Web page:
The smartphone itself – metal, glass, plastic and silicon – is not the source of this seductive glamour, unworthy of such dedicated attention. Its surface – the ‘black mirror’ of the display – acts as the individual’s portal to the connected world. Shaped through trillions of messages and half a billion seconds of directed engineering, our hyperconnectivity has produced a nearly ideal tool for communication. From their comfortable homes within our hands, mobiles shine a light so alluring we can no longer look away.

14 – #WEB

With the wire, all of humanity collapsed into a single point. For those with radio and television, half a planet represented less distance, in lived experience, than the goings-on half a mile away. We began to know – and care about – things we had never seen, people we would never meet. With the wire, life began to assume a distinct quality of virtuality; some things became truly important to us, without ever touching us.This virtuality had been with us since the advent of language – when someone could place their ideas into our minds, continued with writing – which freed those ideas from bodies, preserving them against time, reaching a pinnacle with printing – which replicated ideas so broadly, everyone could be touched by them. With each advance, the boundaries of sharing extended, from a single person, to a city, to a culture. With the wire, those boundaries disappeared, and the planet assumed the dimensions of the city.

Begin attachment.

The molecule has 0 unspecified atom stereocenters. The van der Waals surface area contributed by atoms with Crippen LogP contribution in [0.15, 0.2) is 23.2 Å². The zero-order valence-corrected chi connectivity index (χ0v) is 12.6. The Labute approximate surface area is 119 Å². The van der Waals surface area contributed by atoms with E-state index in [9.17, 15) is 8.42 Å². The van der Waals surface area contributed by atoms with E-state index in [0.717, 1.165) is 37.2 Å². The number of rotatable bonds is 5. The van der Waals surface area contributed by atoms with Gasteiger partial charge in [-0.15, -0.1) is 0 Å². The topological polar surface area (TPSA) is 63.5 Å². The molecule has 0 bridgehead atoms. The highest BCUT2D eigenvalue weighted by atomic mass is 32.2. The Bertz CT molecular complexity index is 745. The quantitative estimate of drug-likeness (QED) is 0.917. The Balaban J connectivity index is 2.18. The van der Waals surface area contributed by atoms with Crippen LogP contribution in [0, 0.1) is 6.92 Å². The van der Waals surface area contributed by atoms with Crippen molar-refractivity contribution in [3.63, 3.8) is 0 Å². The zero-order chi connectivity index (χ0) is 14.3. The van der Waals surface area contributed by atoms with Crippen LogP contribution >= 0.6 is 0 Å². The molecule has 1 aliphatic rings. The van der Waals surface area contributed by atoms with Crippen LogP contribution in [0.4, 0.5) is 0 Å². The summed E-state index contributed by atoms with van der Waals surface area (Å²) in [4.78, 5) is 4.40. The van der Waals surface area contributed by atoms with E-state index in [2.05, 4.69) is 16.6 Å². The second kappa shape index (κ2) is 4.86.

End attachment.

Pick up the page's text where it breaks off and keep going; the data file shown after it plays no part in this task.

The city shares everything it knows about anything it finds interesting, from gossip to business to politics to natural philosophy. Some of what the city shares with itself speaks directly to the wire: it’s nature, design, and improvement. A culture wired together shares what it knows to improve its wiring. The point-to-point of the telegraph quickly mutated into the hand-switched fabric of the telephone exchange. The true innovation of the telephone is not the transmission of the voice, but the network which connects any two telephones together. The telegraph stitched the world into a cohesive whole, but the telephone connected any two points in space, bringing them together through the action of the network. More than simple connectivity, the telephone fostered collaboration, sharing between minds, across space, giving the individual voice global reach.

The fabric of the telephone network, first powered by vast numbers of human ‘switchboard operators’, yielded eventually to mechanization, wire working to improve wire. But these switches grew too big, too power hungry and complex, forcing a studied search for a solution. The scientific method – and the judicious application of funds – led to the hybridization of the wire with the digital capabilities of the computer. Just as the wire created the preconditions for the digital, so the digital later relieved the overburdened wire. These first ‘computers within the network’ (routers, as they’re known today) took signals from one part of the network and replicated these signals within another part of the network. The network is by definition a replicating machine, and a computer network is its amplification into a flexible, responsive and resilient replicator.